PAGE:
In what is arguably the worst military humiliation ever suffered by the British, more than 18,000 frozen, starving British soldiers, Indian sepoys and camp followers perished, slaughtered by Afghan marksmen waiting in ambush in the icy mountain passes. From the high ground Afghans sniped at the British below with their long jezail rifles. The fleeing British, equipped with muskets designed for short-range volley fire, were unable to reply. The massacre by poorly equipped tribesmen shattered the myth of British invincibility.
This defeat of an entire army of what was then the most powerful nation in the world is seared into British national memory by two famous paintings: William Barnes Wollen’s “The Last Stand of the 44th Regiment at Gundamuck,” and Lady Elizabeth Butler’s “The Remnants of an Army,” depicting the sole survivor of the retreat from Kabul — Dr William Brydon — swaying into Jalalabad on his exhausted horse.
As soon as the British left, their unfortunate client ruler Shah Shuja (the king of the title) was assassinated. Ironically, the only person to emerge successful from the disastrous First Anglo-Afghan War was Dost Mohammad. Eulogised as the father of his nation, he returned to power in Kabul to rule successfully until his death.
As Dalrymple writes: “Shah Shuja remains a symbol of quisling treachery in Afghanistan. In 2001, the Taliban asked their young men, ‘Do you want to be remembered as a son of Shah Shuja or of Dost Mohammad?’” Dalrymple also notes — as do the Taliban — that Hamid Karzai, the present western-installed ruler of Afghanistan, is, like Shah Shuja, a member of the Sadozai clan. The Taliban are mostly Ghilzai, from the tribe that killed the retreating British in 1842.
This First Anglo-Afghan War (also known as Auckland’s Folly) was the first major conflict of what Rudyard Kipling called the Great Game, or what the Russians called the Tournament of Shadows — the Russo-British rivalry for mastery of Central Asia in the 19th century. Afghanistan was the gateway to the riches of India, the jewel in the crown of the British Empire. The shockingly naïve governor general of India, Lord Auckland, was persuaded by Russophobe hawks to invade Afghanistan and replace the ruler with a pro-British puppet to prevent a Russian takeover. According to Dalrymple, the Russians at that time had no plans whatsoever to invade India through Afghanistan.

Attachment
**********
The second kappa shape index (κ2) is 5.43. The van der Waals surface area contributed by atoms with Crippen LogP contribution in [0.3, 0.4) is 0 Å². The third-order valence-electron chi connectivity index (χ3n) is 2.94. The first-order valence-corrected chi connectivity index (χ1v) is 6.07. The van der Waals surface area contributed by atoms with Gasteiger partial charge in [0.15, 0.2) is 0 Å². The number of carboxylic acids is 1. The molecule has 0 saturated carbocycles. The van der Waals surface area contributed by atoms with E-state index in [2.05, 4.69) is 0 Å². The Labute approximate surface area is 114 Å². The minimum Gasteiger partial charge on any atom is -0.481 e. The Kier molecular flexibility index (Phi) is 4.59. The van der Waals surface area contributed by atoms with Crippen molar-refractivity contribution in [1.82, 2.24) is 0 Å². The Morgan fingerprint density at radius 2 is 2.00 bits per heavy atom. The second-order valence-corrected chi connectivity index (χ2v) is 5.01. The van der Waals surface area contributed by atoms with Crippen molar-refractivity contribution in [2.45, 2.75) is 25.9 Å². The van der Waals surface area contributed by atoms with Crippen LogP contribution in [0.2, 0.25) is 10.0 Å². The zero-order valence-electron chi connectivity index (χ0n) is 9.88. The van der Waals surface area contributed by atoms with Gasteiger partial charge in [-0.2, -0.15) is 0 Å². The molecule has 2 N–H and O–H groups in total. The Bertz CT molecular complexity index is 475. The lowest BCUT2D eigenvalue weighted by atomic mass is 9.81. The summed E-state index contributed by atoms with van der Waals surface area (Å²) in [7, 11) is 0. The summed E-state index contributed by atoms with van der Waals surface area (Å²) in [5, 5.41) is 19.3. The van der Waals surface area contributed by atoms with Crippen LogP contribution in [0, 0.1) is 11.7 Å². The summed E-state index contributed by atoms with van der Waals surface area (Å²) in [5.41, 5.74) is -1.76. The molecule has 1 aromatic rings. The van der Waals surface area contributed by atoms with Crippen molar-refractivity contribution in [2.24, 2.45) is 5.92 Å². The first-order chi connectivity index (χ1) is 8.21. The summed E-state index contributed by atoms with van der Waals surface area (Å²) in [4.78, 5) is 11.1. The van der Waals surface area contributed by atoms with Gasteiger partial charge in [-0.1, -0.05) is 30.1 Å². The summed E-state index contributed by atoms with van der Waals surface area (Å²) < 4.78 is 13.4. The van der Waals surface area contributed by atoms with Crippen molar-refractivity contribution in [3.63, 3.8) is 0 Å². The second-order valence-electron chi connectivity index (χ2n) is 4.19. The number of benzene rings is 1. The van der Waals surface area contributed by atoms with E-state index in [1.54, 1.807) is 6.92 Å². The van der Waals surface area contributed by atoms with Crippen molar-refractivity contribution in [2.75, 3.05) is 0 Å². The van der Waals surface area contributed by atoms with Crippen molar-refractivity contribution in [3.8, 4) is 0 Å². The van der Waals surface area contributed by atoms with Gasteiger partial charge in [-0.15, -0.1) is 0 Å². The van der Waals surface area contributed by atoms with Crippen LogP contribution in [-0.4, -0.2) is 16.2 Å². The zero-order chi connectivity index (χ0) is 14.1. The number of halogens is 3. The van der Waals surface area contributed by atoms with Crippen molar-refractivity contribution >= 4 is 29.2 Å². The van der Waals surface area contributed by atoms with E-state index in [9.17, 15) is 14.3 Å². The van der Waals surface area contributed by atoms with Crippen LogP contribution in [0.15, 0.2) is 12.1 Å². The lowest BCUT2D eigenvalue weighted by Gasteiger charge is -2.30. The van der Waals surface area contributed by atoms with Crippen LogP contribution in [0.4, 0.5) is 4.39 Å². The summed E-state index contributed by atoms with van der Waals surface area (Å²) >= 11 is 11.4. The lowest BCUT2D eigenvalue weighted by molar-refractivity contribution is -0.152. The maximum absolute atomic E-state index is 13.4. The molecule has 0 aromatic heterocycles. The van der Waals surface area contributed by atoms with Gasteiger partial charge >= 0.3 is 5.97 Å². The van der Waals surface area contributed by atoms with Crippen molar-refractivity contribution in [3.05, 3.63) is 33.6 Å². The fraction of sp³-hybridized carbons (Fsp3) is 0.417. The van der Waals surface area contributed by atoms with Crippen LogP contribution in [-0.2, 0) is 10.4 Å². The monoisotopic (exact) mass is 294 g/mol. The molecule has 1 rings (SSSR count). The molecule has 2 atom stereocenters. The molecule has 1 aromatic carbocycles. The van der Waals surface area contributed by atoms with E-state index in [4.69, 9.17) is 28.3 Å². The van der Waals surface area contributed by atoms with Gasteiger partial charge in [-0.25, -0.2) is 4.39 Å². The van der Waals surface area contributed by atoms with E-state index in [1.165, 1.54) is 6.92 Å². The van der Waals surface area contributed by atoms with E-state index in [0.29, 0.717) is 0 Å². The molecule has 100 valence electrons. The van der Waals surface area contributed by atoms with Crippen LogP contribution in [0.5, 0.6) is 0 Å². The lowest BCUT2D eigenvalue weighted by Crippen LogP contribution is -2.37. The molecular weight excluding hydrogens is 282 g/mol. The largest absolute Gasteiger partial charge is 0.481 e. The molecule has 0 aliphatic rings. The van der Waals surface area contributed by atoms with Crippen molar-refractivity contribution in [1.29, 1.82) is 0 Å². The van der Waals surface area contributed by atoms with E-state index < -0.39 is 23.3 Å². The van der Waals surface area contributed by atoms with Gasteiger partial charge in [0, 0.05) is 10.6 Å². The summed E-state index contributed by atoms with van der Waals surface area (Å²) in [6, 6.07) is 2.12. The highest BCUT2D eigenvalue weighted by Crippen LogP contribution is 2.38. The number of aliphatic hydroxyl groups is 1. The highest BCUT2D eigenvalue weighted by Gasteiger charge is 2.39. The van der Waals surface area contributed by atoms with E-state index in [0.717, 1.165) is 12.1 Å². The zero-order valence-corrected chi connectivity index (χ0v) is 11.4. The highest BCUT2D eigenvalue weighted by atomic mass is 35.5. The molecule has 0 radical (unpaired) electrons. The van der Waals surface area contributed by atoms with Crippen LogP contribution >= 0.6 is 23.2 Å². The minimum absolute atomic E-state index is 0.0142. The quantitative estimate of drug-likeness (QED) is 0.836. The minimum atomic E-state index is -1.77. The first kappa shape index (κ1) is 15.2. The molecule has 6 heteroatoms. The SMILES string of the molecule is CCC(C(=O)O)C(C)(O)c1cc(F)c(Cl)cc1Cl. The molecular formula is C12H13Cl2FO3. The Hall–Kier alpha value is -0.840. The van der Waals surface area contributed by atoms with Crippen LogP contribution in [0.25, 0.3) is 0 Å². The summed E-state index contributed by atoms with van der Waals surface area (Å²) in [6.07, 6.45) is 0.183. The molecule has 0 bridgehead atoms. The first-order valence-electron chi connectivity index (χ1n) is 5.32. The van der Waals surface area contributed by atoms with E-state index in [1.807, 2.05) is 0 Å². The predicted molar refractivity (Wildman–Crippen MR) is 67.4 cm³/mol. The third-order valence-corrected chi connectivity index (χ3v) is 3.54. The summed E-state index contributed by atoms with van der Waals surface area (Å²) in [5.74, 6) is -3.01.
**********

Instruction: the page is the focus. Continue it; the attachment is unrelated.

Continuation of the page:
Afghanistan has been called both the crossroads of armies and the graveyard of empires. In his masterly account of “a war begun for no wise purpose,” Dalrymple regrets that the failure of the calamitous 1839-1842 invasion of Afghanistan did nothing to prevent the Second Anglo-Afghan War of 1878-1880. The story of these wars has been told many times before, in publications such as Peter Hopkirk’s The Great Game and Charles Allen’s Soldier Sahibs: The Men Who Made the North-West Frontier, but Dalrymple’s narrative is unique.
What separates his perceptive historical narrative from earlier accounts is his use of non-British and Indian sources. At the Afghan National Archives he “steeped himself in the great epic poems in Persian that memorialise Afghan heroics against the loathsome firangi (foreigners), as well as the Pepys-ian memoirs of Shah Shuja and an account of the invasion and its aftermath by Mirza Ata Mohammad.”
It has been famously said that those who do not remember the past are condemned to repeat it. Dalrymple says: “The closer I looked, the more the West’s first disastrous entanglement in Afghanistan seemed to contain distinct echoes of the neo-colonial adventures of our own day.”
He also draws this present day parallel: the West’s “fourth war in the country looks certain to end with as few political gains as the first three, and like them to terminate in an embarrassing withdrawal after a humiliating defeat, with Afghanistan yet again left in tribal chaos and quite probably ruled by the same government which the war was originally fought to overthrow.”
The reviewer is a Dawn staffer Return of a King: The Battle for Afghanistan
By William Dalrymple